Anti-Poverty Societies. To this day, although his principles of the
land tax are practised in various parts of the world, it flourishes
best throughout Australia and New Zealand. When he returned to New
York, however, his honor at home was rival to that abroad. He found in
progress a national convention of "single-tax" men. He heard
himself dubbed "Saint George."
In June 1897, the labor unions again asked him to run for the office
of Mayor of New York. This time, it was felt, the banner of Saint
George could be raised on the City Hall. There was one fear -- on the
score of Henry George's health. He was sick from overwork. His face
was ashen, his body thin. The physician forbade his taking part in the
"Tell me," Henry George asked the doctor. "If I
accept, what is the worst that can happen to me?"
"Since you ask," answered the doctor, "you have a
right to be told, it will most probably prove fatal."
"You mean it may kill me?"
The patient shrugged. "I've got to die. How can I die better
than by serving humanity?"
He thought of the line of men standing on cold nights outside a
Broadway bakeshop where the stale, unsold loaves of bread were given
away. He would run.
He had to be helped to the platform of Cooper Union where, before the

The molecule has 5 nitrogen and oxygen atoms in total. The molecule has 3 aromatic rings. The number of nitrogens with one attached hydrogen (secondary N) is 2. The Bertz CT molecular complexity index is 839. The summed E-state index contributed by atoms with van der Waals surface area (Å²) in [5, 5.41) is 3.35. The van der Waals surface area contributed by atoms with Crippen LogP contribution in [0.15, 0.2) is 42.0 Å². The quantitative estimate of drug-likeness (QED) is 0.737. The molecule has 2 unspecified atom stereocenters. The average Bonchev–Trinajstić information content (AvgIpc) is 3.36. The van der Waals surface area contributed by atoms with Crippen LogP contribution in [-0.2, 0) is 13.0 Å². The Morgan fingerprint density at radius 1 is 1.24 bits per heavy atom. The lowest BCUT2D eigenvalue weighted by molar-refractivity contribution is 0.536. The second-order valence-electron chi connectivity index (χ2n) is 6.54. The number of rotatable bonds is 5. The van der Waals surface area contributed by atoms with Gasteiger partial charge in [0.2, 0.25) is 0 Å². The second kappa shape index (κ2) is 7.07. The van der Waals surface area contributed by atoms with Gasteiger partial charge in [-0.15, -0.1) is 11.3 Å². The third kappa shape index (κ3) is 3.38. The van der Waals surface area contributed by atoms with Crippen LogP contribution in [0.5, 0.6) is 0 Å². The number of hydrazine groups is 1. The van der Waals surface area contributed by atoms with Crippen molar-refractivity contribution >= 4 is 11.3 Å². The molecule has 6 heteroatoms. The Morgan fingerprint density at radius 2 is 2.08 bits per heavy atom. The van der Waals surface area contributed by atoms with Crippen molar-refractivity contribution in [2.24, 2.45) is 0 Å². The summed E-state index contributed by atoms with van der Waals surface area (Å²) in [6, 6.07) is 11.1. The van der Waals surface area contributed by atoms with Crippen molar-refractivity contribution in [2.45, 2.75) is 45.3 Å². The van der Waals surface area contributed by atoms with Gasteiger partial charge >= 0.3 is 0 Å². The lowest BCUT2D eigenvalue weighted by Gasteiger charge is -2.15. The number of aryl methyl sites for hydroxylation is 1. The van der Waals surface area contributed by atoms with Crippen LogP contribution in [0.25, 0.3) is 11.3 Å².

throng of workingmen, he accepted their nomination.
"You ask me to raise the standard again
" he said in
a weak voice, "for that great cause; to stand as Jefferson stood.
Thomas Jefferson had once said: "The earth belongs to the living
and not to the dead. The earth is given as a common stock for men to
labor and live on." Therefore, Henry George's party became "The
Party of Thomas Jefferson."
His doctor was right; the strenuous campaign proved too much for him,
and on the eve of the election he took his seat among the immortals by
the side of Thomas Jefferson.
"He was a tribune of the people," agreed the newspapers the
next day, "poor for their sake when he might have been rich. All
his life long he spoke, and wrote, and thought, and prayed, and
dreamed of one thing only -- the cause of the plain people. He died as
he lived, striking at the enemies of the people.
He was a
thinker whose work belongs to the world's literature. His death has
carried mourning into every civilized country on the globe."
But Henry George has written his own portrait in the pages of "Progress
and Poverty." He speaks of his ideal man: --
"He turns his back upon the feast
he leaves it to others
to accumulate wealth
to bask themselves in the warm sunshine.
works for those he never saw and never can see.
He toils in the
advance where it is cold, and there is little cheer from men, and the
stones are sharp and the brambles thick. Into higher, grander spheres
Where Henry George comes at last, and stands fixed among the
traditions of America.